By Lara Smith, Managing Director
The “Reverse Mullet” Model
Every time I tell somebody I work at Dad’s Garage, they exclaim how fun of a job it must be! I am quick to say that I have the most boring job there–I spend the majority of my time in meetings, staring at spreadsheets, and managing people. For those of you who don’t know, we (and many nonprofit theatres across the country) operate on a co-CEO model, where I’m in charge of the business and Kevin (our Artistic Director) is in charge of the art. In Kevin’s words we are a “reverse mullet;” he’s the party in the front and I’m the business in the back.
A few years ago, when I was the Development Director, we posted a picture in the (now gone) 280 Elizabeth Street offices that included our fax machine and fax cover sheets in the background. Someone posted that they were sad that a place like Dad’s Garage needed something as boring as fax cover sheets. Our office is similar to yours–if your office sometimes has stink bombs go off, at one point in time didn’t have AC (hello, working in a bathing suit!), and if there is booze stashed all over the place.
Losing Our Home, Keeping Our People
In all seriousness, when we lost our home in Inman Park, we also lost our offices. We’re all working from home now, which may sound like fun until you consider when you call the ticket line at 2 a.m. after accidentally leaving something at the theatre, the phone in my house rings! Or when you think about managing a full time staff of ten people from afar. Moving into our permanent home will be great for our work, but also transformative for our staff.
But I digress. People often ask me what my favorite part of working at Dad’s Garage is, and without hesitation, I always answer the people. I moved to Atlanta for a job at Dad’s Garage in 2007, knowing very few people in the city. All of my relationships have their root in Dad’s Garage, and I’m certainly not alone in that. We call it a family and it truly is one.
The Spirit of Improv
As a staff, we (attempt to) truly embrace the spirit of improv. This means constantly trying new things, trusting our partners, building on ideas, and learning from our failures. When asked about our greatest triumphs and failures during the transition, they are often the exact same thing. As an organization, our sales projections have historically be spot on–within 5% of where things actually land. In our first two months at 7 Stages, everything was tracking closer to 70% of goal. We were able to pull together a task force made up of board, staff, and artists. This meant putting signs up at the old location directing folks to 7 Stages and creating a fun initiative around our new bar. We tackled the real and perceived issues and were able to turn sales around in four short weeks.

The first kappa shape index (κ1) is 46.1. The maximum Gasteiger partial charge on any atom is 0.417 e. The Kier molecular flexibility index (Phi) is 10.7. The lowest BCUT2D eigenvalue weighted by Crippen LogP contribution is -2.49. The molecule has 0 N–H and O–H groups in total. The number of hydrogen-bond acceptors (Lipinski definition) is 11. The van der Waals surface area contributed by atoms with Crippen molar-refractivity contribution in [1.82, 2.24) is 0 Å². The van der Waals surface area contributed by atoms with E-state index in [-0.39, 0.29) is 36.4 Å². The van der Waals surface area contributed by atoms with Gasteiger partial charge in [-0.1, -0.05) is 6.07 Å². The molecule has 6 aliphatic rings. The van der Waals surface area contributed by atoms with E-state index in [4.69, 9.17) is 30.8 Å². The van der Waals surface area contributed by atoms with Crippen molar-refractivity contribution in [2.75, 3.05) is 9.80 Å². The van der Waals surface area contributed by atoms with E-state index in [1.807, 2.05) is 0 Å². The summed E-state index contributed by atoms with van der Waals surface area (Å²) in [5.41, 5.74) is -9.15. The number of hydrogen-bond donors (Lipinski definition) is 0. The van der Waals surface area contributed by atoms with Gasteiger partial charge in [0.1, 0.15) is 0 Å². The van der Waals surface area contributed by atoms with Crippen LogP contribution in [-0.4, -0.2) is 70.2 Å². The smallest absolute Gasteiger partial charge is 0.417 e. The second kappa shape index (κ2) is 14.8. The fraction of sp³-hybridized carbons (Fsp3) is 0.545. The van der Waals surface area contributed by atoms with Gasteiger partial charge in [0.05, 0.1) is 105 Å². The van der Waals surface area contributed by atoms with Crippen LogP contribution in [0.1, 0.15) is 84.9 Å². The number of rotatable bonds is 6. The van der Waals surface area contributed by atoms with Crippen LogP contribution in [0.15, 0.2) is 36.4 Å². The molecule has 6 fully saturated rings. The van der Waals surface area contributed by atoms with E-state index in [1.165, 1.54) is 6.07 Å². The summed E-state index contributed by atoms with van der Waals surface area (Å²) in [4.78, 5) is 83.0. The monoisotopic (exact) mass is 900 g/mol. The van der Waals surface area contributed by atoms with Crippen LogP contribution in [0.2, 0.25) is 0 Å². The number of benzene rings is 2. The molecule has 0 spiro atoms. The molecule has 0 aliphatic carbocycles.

I’ve been reading a lot about vulnerability (have you seen Brene Brown’s TED Talk?) and a lot of it seemed parallel to my understanding of improvisation. (I’m one of the few staff members that isn’t also an improviser!) We have to be willing to put ourselves out there to truly succeed. Innovation comes from being courageous and being the first one to try something new. But being the first one to try something also carries a great risk for failure. Resiliency is key to be an improviser and to run a successful business. When we first started Dad’s Garage TV, there was no road map on how to proceed. We’ve been hired to create pilots, commercials, and industrials. When we first started, we thought the important thing to get our name out there was creating a large quantity of content. Over the past two years, we’ve learned that in order to be successful we must focus on the quality first.
Surplus and Success
Since 2007, our budget has nearly doubled and we’ve ended every fiscal year with a modest cash surplus. Dad’s Garage has succeeded in large part thanks to our diversified revenue streams. Our single largest revenue line is single ticket sales (at roughly 30% of our income), but we spread out that risk over a full year’s worth of performances (nearly 400 when we’re at full capacity). Many theatres also generate 30% of their income from single ticket sales, but they’re generating that revenue from five to seven productions. This allows us to take risks, such as last year putting on a big comedy bash called Dad’s Garage and Friends. We brought in a bunch of celebrities and local partners like the Atlanta Opera, and we put on a show for 1400 people at the Goat Farm. It was such a hit we’re bringing it to the Fox Theatre on June 13 this year!
I’m not sure I’ve actually explained at all how the sausage is made at Dad’s Garage. But know that a lot of different people with a lot of different skill sets go into making it. We all come for different reasons, but we all stay because we have one thing in common: we love Dad’s Garage and the family that comes with it.